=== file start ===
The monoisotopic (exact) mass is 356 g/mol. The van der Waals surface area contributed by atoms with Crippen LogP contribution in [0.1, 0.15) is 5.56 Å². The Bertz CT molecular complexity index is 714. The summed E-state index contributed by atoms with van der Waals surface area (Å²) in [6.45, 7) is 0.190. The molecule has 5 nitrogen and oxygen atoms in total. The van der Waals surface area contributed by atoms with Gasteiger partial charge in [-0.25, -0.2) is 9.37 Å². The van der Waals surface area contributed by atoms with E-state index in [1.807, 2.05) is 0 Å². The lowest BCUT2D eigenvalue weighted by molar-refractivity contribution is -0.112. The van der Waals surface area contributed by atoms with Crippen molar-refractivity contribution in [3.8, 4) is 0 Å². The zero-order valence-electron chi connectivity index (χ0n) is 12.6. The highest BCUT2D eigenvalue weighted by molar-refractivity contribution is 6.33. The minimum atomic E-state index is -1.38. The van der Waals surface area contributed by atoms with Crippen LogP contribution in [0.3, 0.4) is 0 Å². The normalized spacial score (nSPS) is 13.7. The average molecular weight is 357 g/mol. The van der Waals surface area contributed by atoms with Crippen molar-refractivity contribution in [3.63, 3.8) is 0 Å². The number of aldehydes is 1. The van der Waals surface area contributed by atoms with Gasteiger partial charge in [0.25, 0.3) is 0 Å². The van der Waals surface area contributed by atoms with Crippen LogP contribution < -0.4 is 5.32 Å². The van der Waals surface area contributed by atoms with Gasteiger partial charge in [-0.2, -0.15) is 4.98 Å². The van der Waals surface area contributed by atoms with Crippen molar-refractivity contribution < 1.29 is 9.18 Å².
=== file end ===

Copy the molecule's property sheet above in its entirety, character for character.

The monoisotopic (exact) mass is 356 g/mol. The van der Waals surface area contributed by atoms with Crippen LogP contribution in [0.1, 0.15) is 5.56 Å². The Bertz CT molecular complexity index is 714. The summed E-state index contributed by atoms with van der Waals surface area (Å²) in [6.45, 7) is 0.190. The molecule has 5 nitrogen and oxygen atoms in total. The van der Waals surface area contributed by atoms with Gasteiger partial charge in [-0.25, -0.2) is 9.37 Å². The van der Waals surface area contributed by atoms with E-state index in [1.807, 2.05) is 0 Å². The lowest BCUT2D eigenvalue weighted by molar-refractivity contribution is -0.112. The van der Waals surface area contributed by atoms with Crippen molar-refractivity contribution in [3.8, 4) is 0 Å². The zero-order valence-electron chi connectivity index (χ0n) is 12.6. The highest BCUT2D eigenvalue weighted by molar-refractivity contribution is 6.33. The minimum atomic E-state index is -1.38. The van der Waals surface area contributed by atoms with Crippen LogP contribution in [0.3, 0.4) is 0 Å². The normalized spacial score (nSPS) is 13.7. The average molecular weight is 357 g/mol. The van der Waals surface area contributed by atoms with Crippen molar-refractivity contribution in [3.63, 3.8) is 0 Å². The number of aldehydes is 1. The van der Waals surface area contributed by atoms with Gasteiger partial charge in [0.25, 0.3) is 0 Å². The van der Waals surface area contributed by atoms with Crippen LogP contribution < -0.4 is 5.32 Å². The van der Waals surface area contributed by atoms with Gasteiger partial charge in [-0.2, -0.15) is 4.98 Å². The van der Waals surface area contributed by atoms with Crippen molar-refractivity contribution < 1.29 is 9.18 Å².